$$\mathrm d\tau = \mathrm ds = g_{tt}c~\mathrm dt.$$

Time dilation has $g_{tt}$ < 1, since tau is the proper or observer time. t is for an observer at infinity. It turns out that always it has to be so. That expression cannot be > 1. There is nocontraction possible. Here's why.

Well, clearly the $g_{tt}$ metric term, the inverse of the $g_{rr}$ term, is zero at the horizon. It has two solutions, or one or none. You can follow the algebra in section 5.4 of the link below, if $r_s$ < $2r_Q$ there is no solution. So if that is true there is no horizon, and the Black Hole (BH) has a naked singularity. That condition that

2$r_Q$ = $r_s$ is called an extremal BH. The Q term is due to charge, the other term just to the gravitational effect proportional to G. So if you add more charge to an extremal BH it becomes a naked BH.

The Cosmic Censorship Conjecture by Penrose, not proven but with no exceptions found and generally believed to hold true (except for quantum effects, which we don't know what will do, but we do know there are quantum exceptions), is necessary for no naked singularities, and thus no non-causal possible (believed to be non-physical) spacetimes.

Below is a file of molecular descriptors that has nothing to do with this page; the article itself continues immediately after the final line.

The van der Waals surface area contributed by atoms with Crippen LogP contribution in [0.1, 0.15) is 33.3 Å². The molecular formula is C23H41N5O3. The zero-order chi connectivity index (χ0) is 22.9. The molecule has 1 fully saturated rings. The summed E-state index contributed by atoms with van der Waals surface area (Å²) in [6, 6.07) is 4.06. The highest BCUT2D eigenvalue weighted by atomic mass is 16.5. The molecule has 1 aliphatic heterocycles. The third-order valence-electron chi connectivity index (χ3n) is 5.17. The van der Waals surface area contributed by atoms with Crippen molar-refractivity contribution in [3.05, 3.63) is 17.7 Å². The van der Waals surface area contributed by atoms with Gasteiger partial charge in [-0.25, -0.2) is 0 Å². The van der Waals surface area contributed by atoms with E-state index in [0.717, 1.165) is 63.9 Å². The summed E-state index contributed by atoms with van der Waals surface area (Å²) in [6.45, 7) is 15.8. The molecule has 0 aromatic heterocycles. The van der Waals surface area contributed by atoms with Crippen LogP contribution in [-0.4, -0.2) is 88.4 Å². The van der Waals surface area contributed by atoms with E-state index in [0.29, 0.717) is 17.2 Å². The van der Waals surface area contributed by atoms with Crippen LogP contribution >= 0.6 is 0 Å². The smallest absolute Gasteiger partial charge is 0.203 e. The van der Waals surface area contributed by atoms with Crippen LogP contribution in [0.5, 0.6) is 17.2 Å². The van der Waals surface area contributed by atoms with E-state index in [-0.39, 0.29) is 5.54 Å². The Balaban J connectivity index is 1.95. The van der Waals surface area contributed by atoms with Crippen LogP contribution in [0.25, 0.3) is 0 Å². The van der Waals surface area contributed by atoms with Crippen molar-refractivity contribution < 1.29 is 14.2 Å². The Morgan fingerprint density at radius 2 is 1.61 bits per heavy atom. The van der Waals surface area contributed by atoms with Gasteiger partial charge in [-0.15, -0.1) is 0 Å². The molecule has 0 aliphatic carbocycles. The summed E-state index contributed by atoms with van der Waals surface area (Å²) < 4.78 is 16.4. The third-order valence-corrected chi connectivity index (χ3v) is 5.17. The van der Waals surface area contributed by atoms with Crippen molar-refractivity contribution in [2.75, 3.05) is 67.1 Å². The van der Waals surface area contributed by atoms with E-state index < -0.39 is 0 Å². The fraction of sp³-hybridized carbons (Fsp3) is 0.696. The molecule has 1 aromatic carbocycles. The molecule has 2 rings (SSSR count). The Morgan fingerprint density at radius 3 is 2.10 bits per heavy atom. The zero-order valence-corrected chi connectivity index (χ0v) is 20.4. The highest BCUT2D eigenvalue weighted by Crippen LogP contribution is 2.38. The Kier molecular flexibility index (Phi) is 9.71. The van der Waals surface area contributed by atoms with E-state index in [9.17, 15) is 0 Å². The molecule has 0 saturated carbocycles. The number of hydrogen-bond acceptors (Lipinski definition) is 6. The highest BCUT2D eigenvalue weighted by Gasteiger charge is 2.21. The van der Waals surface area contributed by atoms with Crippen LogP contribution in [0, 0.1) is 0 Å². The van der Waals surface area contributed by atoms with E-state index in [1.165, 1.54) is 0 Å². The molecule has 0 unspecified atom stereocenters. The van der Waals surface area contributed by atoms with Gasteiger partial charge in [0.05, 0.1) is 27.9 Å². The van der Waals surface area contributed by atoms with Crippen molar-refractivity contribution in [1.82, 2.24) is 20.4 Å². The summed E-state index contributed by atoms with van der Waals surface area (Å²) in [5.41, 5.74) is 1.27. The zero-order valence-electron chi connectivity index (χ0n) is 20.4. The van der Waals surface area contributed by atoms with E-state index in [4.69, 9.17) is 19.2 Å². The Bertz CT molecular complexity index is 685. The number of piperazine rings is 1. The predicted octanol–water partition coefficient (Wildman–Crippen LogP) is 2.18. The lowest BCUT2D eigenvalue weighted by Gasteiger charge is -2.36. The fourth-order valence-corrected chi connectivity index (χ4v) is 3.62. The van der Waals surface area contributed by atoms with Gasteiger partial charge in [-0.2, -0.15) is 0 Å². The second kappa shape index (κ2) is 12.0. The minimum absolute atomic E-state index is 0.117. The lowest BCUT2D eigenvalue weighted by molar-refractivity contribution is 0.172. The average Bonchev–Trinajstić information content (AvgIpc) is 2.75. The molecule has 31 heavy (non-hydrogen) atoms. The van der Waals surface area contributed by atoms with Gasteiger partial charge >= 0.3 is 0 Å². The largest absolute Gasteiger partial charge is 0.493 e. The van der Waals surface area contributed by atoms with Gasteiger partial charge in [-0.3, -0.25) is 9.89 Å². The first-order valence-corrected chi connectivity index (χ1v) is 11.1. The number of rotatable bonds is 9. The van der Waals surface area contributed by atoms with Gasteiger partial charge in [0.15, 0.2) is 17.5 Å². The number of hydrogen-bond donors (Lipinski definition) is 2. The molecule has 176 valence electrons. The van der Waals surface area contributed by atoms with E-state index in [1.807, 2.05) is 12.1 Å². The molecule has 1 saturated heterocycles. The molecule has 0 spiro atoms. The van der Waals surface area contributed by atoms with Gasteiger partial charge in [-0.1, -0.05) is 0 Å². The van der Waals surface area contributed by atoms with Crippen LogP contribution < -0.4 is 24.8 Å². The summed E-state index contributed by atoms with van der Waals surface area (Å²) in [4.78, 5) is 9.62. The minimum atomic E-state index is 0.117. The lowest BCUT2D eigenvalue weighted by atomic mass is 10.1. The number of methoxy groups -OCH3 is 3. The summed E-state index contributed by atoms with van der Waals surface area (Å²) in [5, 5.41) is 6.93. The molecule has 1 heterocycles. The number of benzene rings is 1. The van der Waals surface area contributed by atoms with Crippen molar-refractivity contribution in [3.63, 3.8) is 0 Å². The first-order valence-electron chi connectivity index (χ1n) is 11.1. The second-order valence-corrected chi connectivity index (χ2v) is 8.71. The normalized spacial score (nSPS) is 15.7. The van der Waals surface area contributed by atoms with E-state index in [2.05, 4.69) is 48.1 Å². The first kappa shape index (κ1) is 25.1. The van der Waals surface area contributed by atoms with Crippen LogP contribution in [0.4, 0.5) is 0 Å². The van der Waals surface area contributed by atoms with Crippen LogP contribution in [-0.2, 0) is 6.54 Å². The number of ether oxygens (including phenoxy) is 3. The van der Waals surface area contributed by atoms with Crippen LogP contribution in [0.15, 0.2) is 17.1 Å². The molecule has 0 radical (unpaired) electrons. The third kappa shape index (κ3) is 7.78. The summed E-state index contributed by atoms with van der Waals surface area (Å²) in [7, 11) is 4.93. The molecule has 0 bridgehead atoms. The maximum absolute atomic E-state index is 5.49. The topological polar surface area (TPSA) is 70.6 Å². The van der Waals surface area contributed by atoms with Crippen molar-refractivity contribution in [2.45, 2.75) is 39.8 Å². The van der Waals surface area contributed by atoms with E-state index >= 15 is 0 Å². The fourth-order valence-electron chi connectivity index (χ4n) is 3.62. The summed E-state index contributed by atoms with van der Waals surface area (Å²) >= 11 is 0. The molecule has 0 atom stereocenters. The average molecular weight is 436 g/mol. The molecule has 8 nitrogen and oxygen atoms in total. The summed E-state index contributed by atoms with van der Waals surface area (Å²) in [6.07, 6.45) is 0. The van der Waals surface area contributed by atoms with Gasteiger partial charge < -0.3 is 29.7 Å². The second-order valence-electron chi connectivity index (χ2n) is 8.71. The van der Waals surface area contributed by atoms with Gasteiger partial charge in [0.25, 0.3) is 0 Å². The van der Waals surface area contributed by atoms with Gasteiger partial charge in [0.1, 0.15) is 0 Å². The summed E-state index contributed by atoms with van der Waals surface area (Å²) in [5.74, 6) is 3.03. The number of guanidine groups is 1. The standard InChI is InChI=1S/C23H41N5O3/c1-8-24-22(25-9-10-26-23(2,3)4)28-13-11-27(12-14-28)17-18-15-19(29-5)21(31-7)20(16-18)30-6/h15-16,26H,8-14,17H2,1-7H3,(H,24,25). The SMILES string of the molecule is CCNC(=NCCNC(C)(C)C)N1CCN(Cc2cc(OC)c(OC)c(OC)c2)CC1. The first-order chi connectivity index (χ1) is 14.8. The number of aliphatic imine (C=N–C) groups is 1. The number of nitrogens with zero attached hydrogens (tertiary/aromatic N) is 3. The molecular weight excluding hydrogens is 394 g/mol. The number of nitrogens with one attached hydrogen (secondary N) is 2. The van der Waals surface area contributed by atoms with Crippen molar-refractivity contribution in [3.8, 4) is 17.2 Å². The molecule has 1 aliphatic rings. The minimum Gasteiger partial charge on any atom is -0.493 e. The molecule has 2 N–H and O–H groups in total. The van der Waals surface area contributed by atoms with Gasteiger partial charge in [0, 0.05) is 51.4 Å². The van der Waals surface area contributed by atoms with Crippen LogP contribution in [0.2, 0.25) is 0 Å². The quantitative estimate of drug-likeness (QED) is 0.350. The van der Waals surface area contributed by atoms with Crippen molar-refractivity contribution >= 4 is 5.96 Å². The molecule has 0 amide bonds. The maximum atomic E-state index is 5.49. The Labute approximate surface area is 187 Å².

So, if you try to add more charge than that in an extremal BH, the BH does not allow it. If it starts collapsing with more, it sheds the extra charge, to become extremal or less.

And for all then possible BHs, under this Conjecture, you never have time contraction outside the BH, it's always time dilation.

The Kerr Newman BH also has extremal BHs and if you rotate faster it also becomes a naked singularity, also prohibited. In both cases there's been simulations and beyond extremal the Collapsing material just sheds what it needs to to never become a naked singularity. The Conjecture holds.

Note that the BH in Interstellar was pretty close to an extremal BH, but less than extremal. He (they?) aged very slowly, were years younger than their friends when they came back.

Sorry for bursting that hope. You'll have to find some other solution. Maybe there's a conjecture that you can't have time contraction unless you have a negative curvature, or a curvature significantly less than the cosmological average. Maybe the so called cosmic voids, but I believe there is uncertainty about whether they are more than statistical flukes in the data

The link for section 5.4 See the article at http://umu.diva-portal.org/smash/get/diva2:912393/FULLTEXT01.pdf

Other treatments of the metric for the Reissner Nordstrom BH at Wikipedia at https://en.m.wikipedia.org/wiki/Reissner–Nordström_metric

| cite | improve this answer | |

Try loosing weight. If you loose weight, such that your mass is less than your friend's, you will end up aging more than your friend, because he has more mass and hence more self gravity. Also, don't study from physical books as they are thick and massive and would slow down your aging relatively. Buy e-reader.

| cite | improve this answer | |

Your Answer

By clicking “Post Your Answer”, you agree to our terms of service, privacy policy and cookie policy

Not the answer you're looking for? Browse other questions tagged or ask your own question.